Derivation of Joules’s Law of Heating

When current is passed through a resistance some work is done.In a passive resistance the work done is equal to the amount of heat evolved in a resistance.

Consider a battery having terminal p.d ‘V’ is connected with a resistance as shown in figure. Let ‘I’ be the amount of current in the circuit. Let ‘q’ be the charge passed through the resistance in time‘t’ second.

We  know that,

$\text{Current (I)} =  \frac{\text{Charge (q)}}{\text{Time (t)}}$

$\text{q = It}……(i)$

If the potential difference between A and B is V. Then,

$\text{V = IR}……(ii)$

Let ‘W’ be the amount of work done to move ‘q’ amount of charge through the resistance.

$\text{ So, Electric potential(V)} =  \frac{\text{Workdone (W)}}{\text{q }}$

$\text{ or, W = qV}$

$\text{ W=VIt}……(ii) $

Now, from equation (i) and (ii)  and (iii),

$\text{W = It.IR}$

$\text{or, W = I}^2 \text{ RT}$

Heat produced, H= RT  joule

In CGS system,

$\text{H} =  \frac{\text{I}^2\text{RT}}{\text{J}}\text{Cal}$$

Verification of Joule’s law:

Apparatus setup for the verification of Joule’s Law of heating

Take a glass container containing some amount of water (about 1/3rd). Take a coil, dip it into the water and connect the coil in a circuit containing a cell, ammeter, rheostat and switch as shown in figure. Thermometer is dipped into the water to measure the temperature of water. As we pass current, the coil will be heated and water absorb that amount of heat.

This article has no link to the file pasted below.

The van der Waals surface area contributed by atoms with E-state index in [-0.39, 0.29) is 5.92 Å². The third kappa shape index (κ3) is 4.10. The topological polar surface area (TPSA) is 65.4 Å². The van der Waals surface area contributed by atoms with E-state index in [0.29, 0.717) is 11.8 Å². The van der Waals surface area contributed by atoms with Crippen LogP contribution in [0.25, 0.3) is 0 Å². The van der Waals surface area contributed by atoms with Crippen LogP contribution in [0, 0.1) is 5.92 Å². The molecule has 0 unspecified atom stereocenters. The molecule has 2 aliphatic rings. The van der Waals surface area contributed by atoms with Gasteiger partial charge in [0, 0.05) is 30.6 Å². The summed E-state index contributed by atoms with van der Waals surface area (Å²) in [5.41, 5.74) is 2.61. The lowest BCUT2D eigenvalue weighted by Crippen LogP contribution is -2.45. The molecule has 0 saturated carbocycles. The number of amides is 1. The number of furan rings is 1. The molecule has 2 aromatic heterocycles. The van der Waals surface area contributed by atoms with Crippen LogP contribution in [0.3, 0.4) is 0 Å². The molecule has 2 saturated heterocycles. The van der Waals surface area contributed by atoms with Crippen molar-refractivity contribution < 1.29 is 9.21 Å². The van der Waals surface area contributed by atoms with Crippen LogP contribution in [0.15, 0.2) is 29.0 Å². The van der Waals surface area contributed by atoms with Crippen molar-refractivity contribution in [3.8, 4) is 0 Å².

∴ The amount of heat produced by the coil, H = heat absorbed by the water.

or, H=ms(θ2 – θ1)

Here, θ1 and θ2 are initial and final temperature of water. ‘m’ & ‘s’ are the mass and specific heat capacity of water respectively.

1. Verification of H∝I2

Dip a coil into the water and pass certain amount of current for certain time(say 5 minute).Then calculate the amount of heat produced by the coil by using H=ms(θ2 – θ1)

By the help of the rheostat, pass different amount of current in the coil for the same time (say 5 minute) and calculate the heat produced. Let H1, H2 and H3 be the amount of heat produced for current I1, I2 and I3 respectively.

Here, we find,

$\frac{H_1}{I_1^2} =  \frac{H_2}{I_2^2} = \frac{H_3}{I_3^2}$

$\therefore   \frac{H}{I^2} = \text{Constant}$

On plotting the graph between H and I2 we get a straight line passing through origin.

$\text{So, we can conclude that, }$

$H  \propto I^2$

2. Verification of H∝R

Pass certain amount of current for certain time (say 5 minute) through different coil and calculate the different amount of heat produced by them as before. Let  be the amount of heat produced by the resistance  respectively.

Here, we find,

$\frac{H_1}{R_1} =  \frac{H_2}{R_2} = \frac{H_3}{R_3}$

$\therefore   \frac{H}{R} = \text{Constant}$

On plotting graph between H and R,we get a straight line passing through origin.

$\text{So, we can conclude that, }$

$H  \propto R$

3. Verification of H∝T

Pass certain amount of current through a coil for different time and find the amount of heat produced by the coil as before. Let H1, H2 and H3 be the amount of heat produced by the coil in time T1, T2 and T3 respectively.

Here, we find:

$\frac{H_1}{T_1} =  \frac{H_2}{T_2} = \frac{H_3}{R_3}$

$\therefore   \frac{H}{T} = \text{Constant}$

On plotting a graph between H and T, we get straight line passing through origin.

$\text{So, we can conclude that, }$

$H  \propto T$

Hence, Joule’s law of heating is verified.

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